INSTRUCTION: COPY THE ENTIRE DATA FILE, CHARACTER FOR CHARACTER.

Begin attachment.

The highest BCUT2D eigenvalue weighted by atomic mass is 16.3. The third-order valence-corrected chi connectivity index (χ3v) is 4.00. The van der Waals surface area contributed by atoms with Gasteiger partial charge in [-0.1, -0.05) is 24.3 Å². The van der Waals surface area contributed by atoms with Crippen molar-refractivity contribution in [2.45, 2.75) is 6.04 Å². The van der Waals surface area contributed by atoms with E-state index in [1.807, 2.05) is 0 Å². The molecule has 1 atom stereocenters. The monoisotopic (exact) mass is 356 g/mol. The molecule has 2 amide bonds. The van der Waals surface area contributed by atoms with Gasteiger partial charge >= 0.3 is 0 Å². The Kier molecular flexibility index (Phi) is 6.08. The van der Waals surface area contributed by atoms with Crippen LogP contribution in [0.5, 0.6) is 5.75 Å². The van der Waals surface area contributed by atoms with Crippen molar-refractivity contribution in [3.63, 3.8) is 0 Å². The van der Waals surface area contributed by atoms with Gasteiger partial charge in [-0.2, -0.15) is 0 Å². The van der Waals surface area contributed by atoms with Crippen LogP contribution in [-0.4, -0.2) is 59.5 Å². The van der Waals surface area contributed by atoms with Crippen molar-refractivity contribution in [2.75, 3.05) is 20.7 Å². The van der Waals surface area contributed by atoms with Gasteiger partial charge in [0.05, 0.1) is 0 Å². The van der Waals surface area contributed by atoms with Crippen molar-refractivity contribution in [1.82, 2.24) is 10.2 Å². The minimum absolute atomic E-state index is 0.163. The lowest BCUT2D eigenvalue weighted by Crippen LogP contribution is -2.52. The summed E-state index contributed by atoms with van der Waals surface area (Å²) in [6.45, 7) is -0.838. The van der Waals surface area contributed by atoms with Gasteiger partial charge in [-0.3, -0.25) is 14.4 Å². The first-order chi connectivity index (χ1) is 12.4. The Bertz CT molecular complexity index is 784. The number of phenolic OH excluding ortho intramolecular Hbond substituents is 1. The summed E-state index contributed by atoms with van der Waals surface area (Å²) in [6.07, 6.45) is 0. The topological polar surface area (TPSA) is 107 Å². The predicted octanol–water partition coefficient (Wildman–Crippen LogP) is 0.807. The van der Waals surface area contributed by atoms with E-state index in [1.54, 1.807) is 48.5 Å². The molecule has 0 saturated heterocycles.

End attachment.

The highest BCUT2D eigenvalue weighted by atomic mass is 16.3. The third-order valence-corrected chi connectivity index (χ3v) is 4.00. The van der Waals surface area contributed by atoms with Gasteiger partial charge in [-0.1, -0.05) is 24.3 Å². The van der Waals surface area contributed by atoms with Crippen molar-refractivity contribution in [2.45, 2.75) is 6.04 Å². The van der Waals surface area contributed by atoms with E-state index in [1.807, 2.05) is 0 Å². The molecule has 1 atom stereocenters. The monoisotopic (exact) mass is 356 g/mol. The molecule has 2 amide bonds. The van der Waals surface area contributed by atoms with Gasteiger partial charge >= 0.3 is 0 Å². The Kier molecular flexibility index (Phi) is 6.08. The van der Waals surface area contributed by atoms with Crippen LogP contribution in [0.5, 0.6) is 5.75 Å². The van der Waals surface area contributed by atoms with Crippen molar-refractivity contribution in [3.63, 3.8) is 0 Å². The van der Waals surface area contributed by atoms with Gasteiger partial charge in [-0.2, -0.15) is 0 Å². The van der Waals surface area contributed by atoms with Crippen LogP contribution in [-0.4, -0.2) is 59.5 Å². The van der Waals surface area contributed by atoms with Crippen molar-refractivity contribution in [2.75, 3.05) is 20.7 Å². The van der Waals surface area contributed by atoms with Gasteiger partial charge in [0.05, 0.1) is 0 Å². The van der Waals surface area contributed by atoms with Crippen molar-refractivity contribution in [1.82, 2.24) is 10.2 Å². The minimum absolute atomic E-state index is 0.163. The lowest BCUT2D eigenvalue weighted by Crippen LogP contribution is -2.52. The summed E-state index contributed by atoms with van der Waals surface area (Å²) in [6.45, 7) is -0.838. The van der Waals surface area contributed by atoms with Gasteiger partial charge in [-0.3, -0.25) is 14.4 Å². The first-order chi connectivity index (χ1) is 12.4. The Bertz CT molecular complexity index is 784. The number of phenolic OH excluding ortho intramolecular Hbond substituents is 1. The summed E-state index contributed by atoms with van der Waals surface area (Å²) in [6.07, 6.45) is 0. The topological polar surface area (TPSA) is 107 Å². The predicted octanol–water partition coefficient (Wildman–Crippen LogP) is 0.807. The van der Waals surface area contributed by atoms with E-state index in [1.54, 1.807) is 48.5 Å². The molecule has 0 saturated heterocycles.